Croatia rebuffed restitution claims by descendants of Holocaust victims until last year when its government and the World Jewish Restitution Organization published a joint report detailing the looting of art by the fascist regime. Stolen property was subsequently seized and nationalized by the country’s communist government.

The Nazi-allied Ustaše regime, which ran the Independent State of Croatia from 1941 to 1945, persecuted and killed hundreds of thousands of ethnic Serbs, Jews, Roma and anti-fascist Croatians.

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Can David Salle Teach A.I. How to Create Good Art?

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The totem pole previously displayed at the Orillia Opera House has officially and permanently been removed from the city’s public art collection.

Created by artists Jimi McKee and Wayne Hill more than 20 years ago, the formerly prominently displayed work tells the story of Orillia from the days of the ancient fishing weirs at The Narrows through the present, in the fashion of totem poles created by west coast Indigenous communities.

JimiMcKee
Jimi McKee, a local artist, is shown in this file photo.

Last summer, after the piece developed deep cracks and structural instability, the city received two public complaints regarding the structural issues and its “insensitivity” to west coast Indigenous communities.

Council voted to remove it from the Opera House for health and safety reasons, and to undertake consultation with relevant Indigenous groups regarding potential repairs or updates to the work.

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In Friday’s council information package, city staff announced the piece would be permanently removed from the city’s public art collection after consultation with McKee and experts from the Museum of Anthropology at the University of British Columbia (UBC).

“The subject experts from the Museum of Anthropology at UBC support deaccessioning the piece from the city’s collection due to concerns surrounding cultural appropriation and misrepresentation of Indigenous cultures from the West,” staff wrote.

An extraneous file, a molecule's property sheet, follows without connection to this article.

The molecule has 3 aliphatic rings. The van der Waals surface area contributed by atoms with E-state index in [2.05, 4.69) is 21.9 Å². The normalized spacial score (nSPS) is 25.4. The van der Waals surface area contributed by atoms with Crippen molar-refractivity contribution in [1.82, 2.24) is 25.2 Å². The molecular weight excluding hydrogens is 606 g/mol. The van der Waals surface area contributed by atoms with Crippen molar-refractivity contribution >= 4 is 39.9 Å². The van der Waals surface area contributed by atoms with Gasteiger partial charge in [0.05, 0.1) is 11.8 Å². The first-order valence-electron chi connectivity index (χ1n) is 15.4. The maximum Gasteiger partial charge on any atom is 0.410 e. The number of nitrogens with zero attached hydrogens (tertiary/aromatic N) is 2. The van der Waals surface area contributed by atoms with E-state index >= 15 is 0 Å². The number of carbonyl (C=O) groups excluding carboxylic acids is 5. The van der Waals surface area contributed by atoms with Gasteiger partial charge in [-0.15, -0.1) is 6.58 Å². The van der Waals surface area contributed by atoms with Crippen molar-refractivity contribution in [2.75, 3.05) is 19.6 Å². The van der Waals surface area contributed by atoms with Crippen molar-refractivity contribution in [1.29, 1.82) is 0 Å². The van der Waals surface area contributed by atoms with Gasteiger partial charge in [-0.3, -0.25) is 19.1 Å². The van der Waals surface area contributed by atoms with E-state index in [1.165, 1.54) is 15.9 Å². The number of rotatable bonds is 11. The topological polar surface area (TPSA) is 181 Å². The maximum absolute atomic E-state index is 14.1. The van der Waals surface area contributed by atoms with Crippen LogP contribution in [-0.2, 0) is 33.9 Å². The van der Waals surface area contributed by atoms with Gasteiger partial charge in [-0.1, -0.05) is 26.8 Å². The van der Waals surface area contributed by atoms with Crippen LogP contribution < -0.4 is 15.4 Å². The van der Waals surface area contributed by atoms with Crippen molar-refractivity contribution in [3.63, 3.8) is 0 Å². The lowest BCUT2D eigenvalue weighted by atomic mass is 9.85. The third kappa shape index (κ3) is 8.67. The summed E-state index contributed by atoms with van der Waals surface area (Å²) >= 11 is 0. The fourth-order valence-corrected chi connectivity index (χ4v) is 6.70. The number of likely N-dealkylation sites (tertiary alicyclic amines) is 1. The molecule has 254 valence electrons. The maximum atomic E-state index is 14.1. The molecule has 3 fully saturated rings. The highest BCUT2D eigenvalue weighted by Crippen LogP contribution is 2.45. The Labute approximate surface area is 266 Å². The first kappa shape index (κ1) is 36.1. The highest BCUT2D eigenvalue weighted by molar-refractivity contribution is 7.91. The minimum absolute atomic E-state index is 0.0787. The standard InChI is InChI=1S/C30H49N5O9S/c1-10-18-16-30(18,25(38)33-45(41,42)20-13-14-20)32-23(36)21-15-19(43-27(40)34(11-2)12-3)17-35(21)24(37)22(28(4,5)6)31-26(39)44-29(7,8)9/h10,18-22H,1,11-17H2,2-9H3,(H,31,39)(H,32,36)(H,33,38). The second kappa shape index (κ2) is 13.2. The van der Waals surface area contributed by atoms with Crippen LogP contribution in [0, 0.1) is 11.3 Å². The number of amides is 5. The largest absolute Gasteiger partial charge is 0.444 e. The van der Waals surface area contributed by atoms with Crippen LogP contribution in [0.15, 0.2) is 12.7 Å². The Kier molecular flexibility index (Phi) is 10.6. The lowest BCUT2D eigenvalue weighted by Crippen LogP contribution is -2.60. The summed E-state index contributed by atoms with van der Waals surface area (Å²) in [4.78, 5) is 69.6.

City staff said they support UBC and the city’s art in public places committee (APPC) recommendation to remove the totem pole to help ensure the city’s public spaces are “welcoming and inclusive.”

“Given the feedback from subject experts at UBC, the sacred nature of the totem pole, and the health and safety concerns identified by the joint health and safety committee, staff support the APPC’s recommendation to remove the artwork from the (Opera House) and deaccession the art from the city’s permanent collection,” staff wrote.

“As understanding of Indigenous culture grows, this step looks to ensure the municipality’s public spaces are welcoming and inclusive places for our Indigenous peoples who visit and call Orillia home.”

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Opera House totem pole permanently removed from city’s art collection

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The totem pole previously displayed at the Orillia Opera House has officially and permanently been removed from the city’s public art collection.

Created by artists Jimi McKee and Wayne Hill more than 20 years ago, the formerly prominently displayed work tells the story of Orillia from the days of the ancient fishing weirs at The Narrows through the present, in the fashion of totem poles created by west coast Indigenous communities.

JimiMcKee
Jimi McKee, a local artist, is shown in this file photo.

Last summer, after the piece developed deep cracks and structural instability, the city received two public complaints regarding the structural issues and its “insensitivity” to west coast Indigenous communities.

Council voted to remove it from the Opera House for health and safety reasons, and to undertake consultation with relevant Indigenous groups regarding potential repairs or updates to the work.

300x250x1

In Friday’s council information package, city staff announced the piece would be permanently removed from the city’s public art collection after consultation with McKee and experts from the Museum of Anthropology at the University of British Columbia (UBC).

“The subject experts from the Museum of Anthropology at UBC support deaccessioning the piece from the city’s collection due to concerns surrounding cultural appropriation and misrepresentation of Indigenous cultures from the West,” staff wrote.

City staff said they support UBC and the city’s art in public places committee (APPC) recommendation to remove the totem pole to help ensure the city’s public spaces are “welcoming and inclusive.”

“Given the feedback from subject experts at UBC, the sacred nature of the totem pole, and the health and safety concerns identified by the joint health and safety committee, staff support the APPC’s recommendation to remove the artwork from the (Opera House) and deaccession the art from the city’s permanent collection,” staff wrote.

“As understanding of Indigenous culture grows, this step looks to ensure the municipality’s public spaces are welcoming and inclusive places for our Indigenous peoples who visit and call Orillia home.”